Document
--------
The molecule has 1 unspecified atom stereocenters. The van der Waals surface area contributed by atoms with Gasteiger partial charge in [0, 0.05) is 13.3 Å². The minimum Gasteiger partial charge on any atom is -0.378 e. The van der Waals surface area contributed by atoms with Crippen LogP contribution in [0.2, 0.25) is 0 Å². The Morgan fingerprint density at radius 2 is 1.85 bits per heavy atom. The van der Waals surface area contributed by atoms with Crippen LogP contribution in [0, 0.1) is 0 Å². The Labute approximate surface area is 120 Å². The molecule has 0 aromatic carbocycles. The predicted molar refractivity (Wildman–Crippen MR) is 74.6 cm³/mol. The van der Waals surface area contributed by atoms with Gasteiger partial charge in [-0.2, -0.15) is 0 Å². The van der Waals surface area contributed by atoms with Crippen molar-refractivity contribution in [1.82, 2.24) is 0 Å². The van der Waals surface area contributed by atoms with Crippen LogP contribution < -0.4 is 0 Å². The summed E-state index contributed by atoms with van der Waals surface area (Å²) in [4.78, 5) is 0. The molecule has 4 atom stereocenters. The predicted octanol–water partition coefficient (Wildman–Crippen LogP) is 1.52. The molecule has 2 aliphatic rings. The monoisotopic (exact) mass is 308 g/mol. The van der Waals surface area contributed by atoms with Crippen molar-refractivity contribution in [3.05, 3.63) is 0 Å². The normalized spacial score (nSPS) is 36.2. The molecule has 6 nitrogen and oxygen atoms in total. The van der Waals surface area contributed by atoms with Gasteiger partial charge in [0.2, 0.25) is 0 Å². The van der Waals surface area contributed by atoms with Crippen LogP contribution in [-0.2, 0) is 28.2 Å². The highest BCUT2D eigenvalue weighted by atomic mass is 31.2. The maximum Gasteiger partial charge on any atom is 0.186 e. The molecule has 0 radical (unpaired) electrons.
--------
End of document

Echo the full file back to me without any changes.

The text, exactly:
The molecule has 1 unspecified atom stereocenters. The van der Waals surface area contributed by atoms with Gasteiger partial charge in [0, 0.05) is 13.3 Å². The minimum Gasteiger partial charge on any atom is -0.378 e. The van der Waals surface area contributed by atoms with Crippen LogP contribution in [0.2, 0.25) is 0 Å². The Morgan fingerprint density at radius 2 is 1.85 bits per heavy atom. The van der Waals surface area contributed by atoms with Crippen LogP contribution in [0, 0.1) is 0 Å². The Labute approximate surface area is 120 Å². The molecule has 0 aromatic carbocycles. The predicted molar refractivity (Wildman–Crippen MR) is 74.6 cm³/mol. The van der Waals surface area contributed by atoms with Gasteiger partial charge in [-0.2, -0.15) is 0 Å². The van der Waals surface area contributed by atoms with Crippen molar-refractivity contribution in [1.82, 2.24) is 0 Å². The van der Waals surface area contributed by atoms with Crippen LogP contribution < -0.4 is 0 Å². The summed E-state index contributed by atoms with van der Waals surface area (Å²) in [4.78, 5) is 0. The molecule has 4 atom stereocenters. The predicted octanol–water partition coefficient (Wildman–Crippen LogP) is 1.52. The molecule has 2 aliphatic rings. The monoisotopic (exact) mass is 308 g/mol. The van der Waals surface area contributed by atoms with Crippen molar-refractivity contribution in [3.05, 3.63) is 0 Å². The normalized spacial score (nSPS) is 36.2. The molecule has 6 nitrogen and oxygen atoms in total. The van der Waals surface area contributed by atoms with Gasteiger partial charge in [0.2, 0.25) is 0 Å². The van der Waals surface area contributed by atoms with Crippen LogP contribution in [-0.2, 0) is 28.2 Å². The highest BCUT2D eigenvalue weighted by atomic mass is 31.2. The maximum Gasteiger partial charge on any atom is 0.186 e. The molecule has 0 radical (unpaired) electrons.